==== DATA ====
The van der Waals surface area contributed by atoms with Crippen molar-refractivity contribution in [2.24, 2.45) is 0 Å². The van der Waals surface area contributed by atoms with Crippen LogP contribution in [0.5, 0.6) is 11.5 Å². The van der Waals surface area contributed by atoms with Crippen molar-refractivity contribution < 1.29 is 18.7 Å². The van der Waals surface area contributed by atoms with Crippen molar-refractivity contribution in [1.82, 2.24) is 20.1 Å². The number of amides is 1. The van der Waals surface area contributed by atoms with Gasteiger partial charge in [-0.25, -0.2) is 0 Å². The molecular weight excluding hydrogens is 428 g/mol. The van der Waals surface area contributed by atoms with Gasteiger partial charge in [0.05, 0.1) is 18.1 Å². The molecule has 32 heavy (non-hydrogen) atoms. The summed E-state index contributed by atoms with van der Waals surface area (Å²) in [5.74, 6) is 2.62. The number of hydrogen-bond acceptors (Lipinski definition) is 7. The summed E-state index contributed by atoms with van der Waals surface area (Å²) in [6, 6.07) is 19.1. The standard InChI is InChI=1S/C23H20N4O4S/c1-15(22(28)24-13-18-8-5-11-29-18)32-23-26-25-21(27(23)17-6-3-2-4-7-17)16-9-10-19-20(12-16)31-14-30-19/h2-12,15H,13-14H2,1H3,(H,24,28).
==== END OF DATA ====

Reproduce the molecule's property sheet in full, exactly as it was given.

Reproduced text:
The van der Waals surface area contributed by atoms with Crippen molar-refractivity contribution in [2.24, 2.45) is 0 Å². The van der Waals surface area contributed by atoms with Crippen LogP contribution in [0.5, 0.6) is 11.5 Å². The van der Waals surface area contributed by atoms with Crippen molar-refractivity contribution < 1.29 is 18.7 Å². The van der Waals surface area contributed by atoms with Crippen molar-refractivity contribution in [1.82, 2.24) is 20.1 Å². The number of amides is 1. The van der Waals surface area contributed by atoms with Gasteiger partial charge in [-0.25, -0.2) is 0 Å². The molecular weight excluding hydrogens is 428 g/mol. The van der Waals surface area contributed by atoms with Gasteiger partial charge in [0.05, 0.1) is 18.1 Å². The molecule has 32 heavy (non-hydrogen) atoms. The summed E-state index contributed by atoms with van der Waals surface area (Å²) in [5.74, 6) is 2.62. The number of hydrogen-bond acceptors (Lipinski definition) is 7. The summed E-state index contributed by atoms with van der Waals surface area (Å²) in [6, 6.07) is 19.1. The standard InChI is InChI=1S/C23H20N4O4S/c1-15(22(28)24-13-18-8-5-11-29-18)32-23-26-25-21(27(23)17-6-3-2-4-7-17)16-9-10-19-20(12-16)31-14-30-19/h2-12,15H,13-14H2,1H3,(H,24,28).